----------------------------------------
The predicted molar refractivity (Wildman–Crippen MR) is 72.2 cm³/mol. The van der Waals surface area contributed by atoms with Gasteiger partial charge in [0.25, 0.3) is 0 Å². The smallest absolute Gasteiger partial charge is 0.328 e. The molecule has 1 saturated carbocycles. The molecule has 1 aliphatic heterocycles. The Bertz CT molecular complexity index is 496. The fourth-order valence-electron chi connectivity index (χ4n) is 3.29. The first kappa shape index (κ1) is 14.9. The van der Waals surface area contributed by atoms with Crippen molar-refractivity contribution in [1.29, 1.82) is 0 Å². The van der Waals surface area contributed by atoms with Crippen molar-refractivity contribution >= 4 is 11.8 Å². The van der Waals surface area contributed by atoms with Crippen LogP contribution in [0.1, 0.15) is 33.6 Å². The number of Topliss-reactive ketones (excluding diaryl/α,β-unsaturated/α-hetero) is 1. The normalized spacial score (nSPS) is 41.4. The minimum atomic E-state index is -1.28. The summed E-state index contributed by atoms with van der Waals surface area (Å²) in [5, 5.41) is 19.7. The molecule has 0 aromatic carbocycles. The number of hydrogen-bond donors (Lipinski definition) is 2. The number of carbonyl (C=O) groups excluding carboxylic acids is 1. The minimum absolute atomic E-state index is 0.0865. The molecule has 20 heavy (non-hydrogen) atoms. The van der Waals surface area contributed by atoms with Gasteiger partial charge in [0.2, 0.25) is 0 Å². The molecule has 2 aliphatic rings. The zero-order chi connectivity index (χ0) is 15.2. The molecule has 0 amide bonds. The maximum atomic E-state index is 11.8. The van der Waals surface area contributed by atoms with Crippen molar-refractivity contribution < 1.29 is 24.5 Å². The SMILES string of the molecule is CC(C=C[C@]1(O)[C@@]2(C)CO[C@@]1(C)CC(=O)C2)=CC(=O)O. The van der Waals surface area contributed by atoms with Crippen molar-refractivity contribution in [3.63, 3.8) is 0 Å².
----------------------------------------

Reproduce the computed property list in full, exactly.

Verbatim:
The predicted molar refractivity (Wildman–Crippen MR) is 72.2 cm³/mol. The van der Waals surface area contributed by atoms with Gasteiger partial charge in [0.25, 0.3) is 0 Å². The smallest absolute Gasteiger partial charge is 0.328 e. The molecule has 1 saturated carbocycles. The molecule has 1 aliphatic heterocycles. The Bertz CT molecular complexity index is 496. The fourth-order valence-electron chi connectivity index (χ4n) is 3.29. The first kappa shape index (κ1) is 14.9. The van der Waals surface area contributed by atoms with Crippen molar-refractivity contribution in [1.29, 1.82) is 0 Å². The van der Waals surface area contributed by atoms with Crippen molar-refractivity contribution >= 4 is 11.8 Å². The van der Waals surface area contributed by atoms with Crippen LogP contribution in [0.1, 0.15) is 33.6 Å². The number of Topliss-reactive ketones (excluding diaryl/α,β-unsaturated/α-hetero) is 1. The normalized spacial score (nSPS) is 41.4. The minimum atomic E-state index is -1.28. The summed E-state index contributed by atoms with van der Waals surface area (Å²) in [5, 5.41) is 19.7. The molecule has 0 aromatic carbocycles. The number of hydrogen-bond donors (Lipinski definition) is 2. The number of carbonyl (C=O) groups excluding carboxylic acids is 1. The minimum absolute atomic E-state index is 0.0865. The molecule has 20 heavy (non-hydrogen) atoms. The van der Waals surface area contributed by atoms with Gasteiger partial charge in [0.2, 0.25) is 0 Å². The molecule has 2 aliphatic rings. The zero-order chi connectivity index (χ0) is 15.2. The molecule has 0 amide bonds. The maximum atomic E-state index is 11.8. The van der Waals surface area contributed by atoms with Crippen molar-refractivity contribution < 1.29 is 24.5 Å². The SMILES string of the molecule is CC(C=C[C@]1(O)[C@@]2(C)CO[C@@]1(C)CC(=O)C2)=CC(=O)O. The van der Waals surface area contributed by atoms with Crippen molar-refractivity contribution in [3.63, 3.8) is 0 Å².